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In Gitega Burundi angered by French gift of donkeys to village

Burundi's agriculture ministry has ordered the quarantine of 10 donkeys that were donated to a central village through French funding, sparking a debate over the subliminal message behind the gift.

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Donkeys are a familiar sight in many parts of Africa -- but Burundi says the animals given to it by France are 'exotic' and must be quarantined play

Donkeys are a familiar sight in many parts of Africa -- but Burundi says the animals given to it by France are 'exotic' and must be quarantined

(AFP)
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Burundi's agriculture ministry has ordered the quarantine of 10 donkeys that were donated to a central village through French funding, sparking a debate over the subliminal message behind the gift.

The donkeys, bought in Tanzania, were given to residents of a village in Gitega province, as part of a project by a local NGO to help women and children transport agricultural products, water or wood.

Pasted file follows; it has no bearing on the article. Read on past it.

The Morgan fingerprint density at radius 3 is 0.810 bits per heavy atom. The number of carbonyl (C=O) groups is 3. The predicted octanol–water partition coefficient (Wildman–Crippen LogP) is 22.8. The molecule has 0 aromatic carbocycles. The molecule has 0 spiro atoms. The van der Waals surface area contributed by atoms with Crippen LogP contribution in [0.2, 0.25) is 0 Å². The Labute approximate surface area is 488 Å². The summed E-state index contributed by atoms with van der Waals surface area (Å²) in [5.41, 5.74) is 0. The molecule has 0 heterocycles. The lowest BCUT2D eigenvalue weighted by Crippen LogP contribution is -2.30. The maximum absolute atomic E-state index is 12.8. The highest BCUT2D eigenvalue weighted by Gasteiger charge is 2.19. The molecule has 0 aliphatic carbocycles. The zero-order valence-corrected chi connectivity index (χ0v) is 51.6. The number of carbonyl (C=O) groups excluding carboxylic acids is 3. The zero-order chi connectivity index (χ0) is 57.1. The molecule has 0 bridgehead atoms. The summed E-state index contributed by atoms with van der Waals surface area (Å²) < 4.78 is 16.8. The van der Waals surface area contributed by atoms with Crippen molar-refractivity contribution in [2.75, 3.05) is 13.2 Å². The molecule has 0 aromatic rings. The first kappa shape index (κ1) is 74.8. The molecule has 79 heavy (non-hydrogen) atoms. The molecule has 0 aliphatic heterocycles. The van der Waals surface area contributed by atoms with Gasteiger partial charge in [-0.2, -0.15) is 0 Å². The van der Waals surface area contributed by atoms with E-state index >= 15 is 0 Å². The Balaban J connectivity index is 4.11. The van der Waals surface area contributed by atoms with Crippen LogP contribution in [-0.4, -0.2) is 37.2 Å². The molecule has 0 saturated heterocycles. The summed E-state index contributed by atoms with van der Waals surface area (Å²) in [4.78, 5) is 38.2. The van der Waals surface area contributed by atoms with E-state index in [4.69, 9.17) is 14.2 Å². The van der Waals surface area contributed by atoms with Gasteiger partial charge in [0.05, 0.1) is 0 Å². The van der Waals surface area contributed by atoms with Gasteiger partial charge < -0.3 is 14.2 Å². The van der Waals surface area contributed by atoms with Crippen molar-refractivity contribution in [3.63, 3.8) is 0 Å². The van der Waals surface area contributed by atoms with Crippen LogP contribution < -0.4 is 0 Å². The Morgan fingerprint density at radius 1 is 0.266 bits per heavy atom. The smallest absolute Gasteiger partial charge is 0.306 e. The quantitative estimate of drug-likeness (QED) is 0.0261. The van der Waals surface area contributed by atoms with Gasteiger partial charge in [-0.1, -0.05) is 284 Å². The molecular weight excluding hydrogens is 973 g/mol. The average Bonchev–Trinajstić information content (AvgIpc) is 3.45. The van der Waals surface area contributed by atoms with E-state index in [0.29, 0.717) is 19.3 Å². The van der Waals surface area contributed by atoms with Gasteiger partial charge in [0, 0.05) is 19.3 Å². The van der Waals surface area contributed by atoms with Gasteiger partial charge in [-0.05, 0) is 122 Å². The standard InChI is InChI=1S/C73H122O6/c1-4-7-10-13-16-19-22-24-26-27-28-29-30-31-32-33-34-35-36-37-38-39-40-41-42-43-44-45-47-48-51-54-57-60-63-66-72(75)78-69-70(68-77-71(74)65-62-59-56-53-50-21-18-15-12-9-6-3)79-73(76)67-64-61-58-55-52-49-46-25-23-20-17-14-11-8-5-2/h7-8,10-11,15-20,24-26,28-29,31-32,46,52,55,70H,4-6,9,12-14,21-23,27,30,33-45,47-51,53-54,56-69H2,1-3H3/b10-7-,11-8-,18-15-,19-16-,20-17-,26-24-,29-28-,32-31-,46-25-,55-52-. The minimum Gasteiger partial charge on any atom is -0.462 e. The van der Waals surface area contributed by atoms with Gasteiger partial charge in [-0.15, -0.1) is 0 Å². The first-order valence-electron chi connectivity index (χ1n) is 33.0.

However a presidential advisor described the project as "an insult to the nation".

Meanwhile Gabby Bugaga, spokesman for the Senate president, wrote on Twitter that the French were "taking us for donkeys".

"Be honest, is the donkey a symbol of a quality or a flaw," he wrote.

Donkeys are not indigenous to Burundi.

On Sunday, Agriculture Minister Deo Guide Rurema asked a local administrator to "facilitate the immediate withdrawal of all donkeys that have been distributed ... without respecting the technical procedure of the distribution of exotic animals."

On Thursday, the day the project was inaugurated, French Ambassador Laurent Delahousse praised "the introduction of the Land Cruiser of the animal kingdom to Burundi".

After the controversy he said that to his knowledge "all procedures were respected".

A European diplomat, speaking on condition of anonymity, said Burundi was hitting back at France over a statement criticising a referendum earlier this month which reformed the constitution, allowing President Pierre Nkurunziza to seek another two terms in office and remain in power until 2034.

The diplomat said a similar project in Ruyigi province financed by Belgium, had not met any problems.

Burundi was plunged into crisis in 2015 when Nkurunziza sought a third term in office, sparking protests and violence that left least 1,200 dead and 400,000 displaced.

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